Strip search on arrest was lawful
Justice Michelle Fuerst, Michal Fairburn and Scott Fenton
The accused was charged with fraud and related offences. He was found asleep in the driver's seat of a car, in the early hours of the morning. When the police checked the licence plate on the car, they learned that it was linked to an identity theft. They also learned that the accused was on bail for fraud related offences, and was an unlicensed driver. They arrested him for possession of property obtained by crime. He was patted down, put in the back seat of a police car, and taken to a police station.
The car was searched. The police found several counterfeit Canadian citizenship cards and social insurance cards in various names, and account opening documents for bank accounts in some of those names. They also found seven cell phones.
At the police station, the officers requested permission to do a strip search. The purpose of the search was to look for any evidence of fraud or identity theft, such as small cards or documents that might be concealed in the accused's clothing or on his person. They also wanted to search for small items that could be used as a means of escape or a weapon, and that might have been missed during the pat down search. The officers knew that the accused was to be held for a bail hearing, and would be transported to a custodial facility.
Approval for the strip search was given by the officer in charge of the station. The strip search was conducted in a room near the booking area. The door was kept open, but blocked off to people walking by. Only the two arresting officers were in the room with the accused. The room was audio, but not videotaped. The accused was told to remove each item of his clothing, including his underwear. The clothing was inspected and then returned to him. He was permitted to put some of it back on so that he was never completely naked. He was asked to open his mouth, lift his testicles, and spread his buttocks for a visual inspection of those areas. The officers found nothing during the strip search.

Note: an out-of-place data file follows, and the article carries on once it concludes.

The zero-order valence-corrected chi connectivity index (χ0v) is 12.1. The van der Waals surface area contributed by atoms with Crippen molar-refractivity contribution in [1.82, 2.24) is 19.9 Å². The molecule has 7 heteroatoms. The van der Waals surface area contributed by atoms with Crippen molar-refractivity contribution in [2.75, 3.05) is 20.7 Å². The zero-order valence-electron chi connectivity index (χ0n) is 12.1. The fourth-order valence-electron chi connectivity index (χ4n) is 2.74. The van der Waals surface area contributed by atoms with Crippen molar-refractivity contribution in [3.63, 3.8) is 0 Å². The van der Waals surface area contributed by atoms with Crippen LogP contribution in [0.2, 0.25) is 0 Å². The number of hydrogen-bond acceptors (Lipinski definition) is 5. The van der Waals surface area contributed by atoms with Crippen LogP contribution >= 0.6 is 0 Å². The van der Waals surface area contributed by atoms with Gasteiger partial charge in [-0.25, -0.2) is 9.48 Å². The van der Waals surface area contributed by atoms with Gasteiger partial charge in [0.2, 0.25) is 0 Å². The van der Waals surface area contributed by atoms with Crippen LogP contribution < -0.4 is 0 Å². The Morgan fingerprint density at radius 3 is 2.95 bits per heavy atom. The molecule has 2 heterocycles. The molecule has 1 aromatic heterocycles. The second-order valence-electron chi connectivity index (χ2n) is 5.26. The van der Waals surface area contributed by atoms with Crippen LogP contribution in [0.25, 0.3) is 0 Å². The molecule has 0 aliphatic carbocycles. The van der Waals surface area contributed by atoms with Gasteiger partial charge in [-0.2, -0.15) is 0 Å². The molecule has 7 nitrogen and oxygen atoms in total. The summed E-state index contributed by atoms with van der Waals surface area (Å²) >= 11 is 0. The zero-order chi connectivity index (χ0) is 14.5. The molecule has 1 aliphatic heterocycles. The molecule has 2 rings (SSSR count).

At trial, the accused sought a stay of the charges under s. 24(1) of the Charter, on the basis that he was subjected to an unlawful strip search.
The trial judge found that the strip search was lawful. It was justified on the basis that the accused would be held for a bail hearing in a custodial facility where he would have contact with other prisoners and jail guards. The trial judge accepted the officers' testimony that they did not conduct strip searches as a matter of course on everyone held for a bail hearing, but rather made a case by case assessment. The police knew from the police computer databases that the accused had a history of violence and weapons. They found small identification cards in the car. The accused had been alone in the car for about half an hour while the police investigated the ownership of the licence plate. The accused had opportunity during that time to conceal a weapon or small pieces of evidence on his person. It was reasonable for the police to believe that he might have concealed small documents or weapons in his clothing. The fact that the police did a pat down search at the scene did not diminish the reasonableness of the strip search at the police station. The police had reasonable and probable grounds to believe that evidence or weapons could be concealed on the accused's person.
The trial judge also found that the manner in which the strip search was conducted was reasonable in the circumstances.
The trial judge applied the principles set out in R. v. Golden, 2001 CarswellOnt 4301 (S.C.C.) in considering the lawfulness of the strip search. She focused on the purpose of the strip search, to determine that it was justified. It was important that there was evidence, accepted by the trial judge, that the officers did not carry out the strip search simply as a matter of routine policy applied to all arrestees. Rather, they considered the specific information available to them at the time about the accused, his history, and the fact that he was going to be entering a jail population.
R. v. Lubansa (2016), 2016 ONCJ 235, 2016 CarswellOnt 6464 (Ont. C.J.)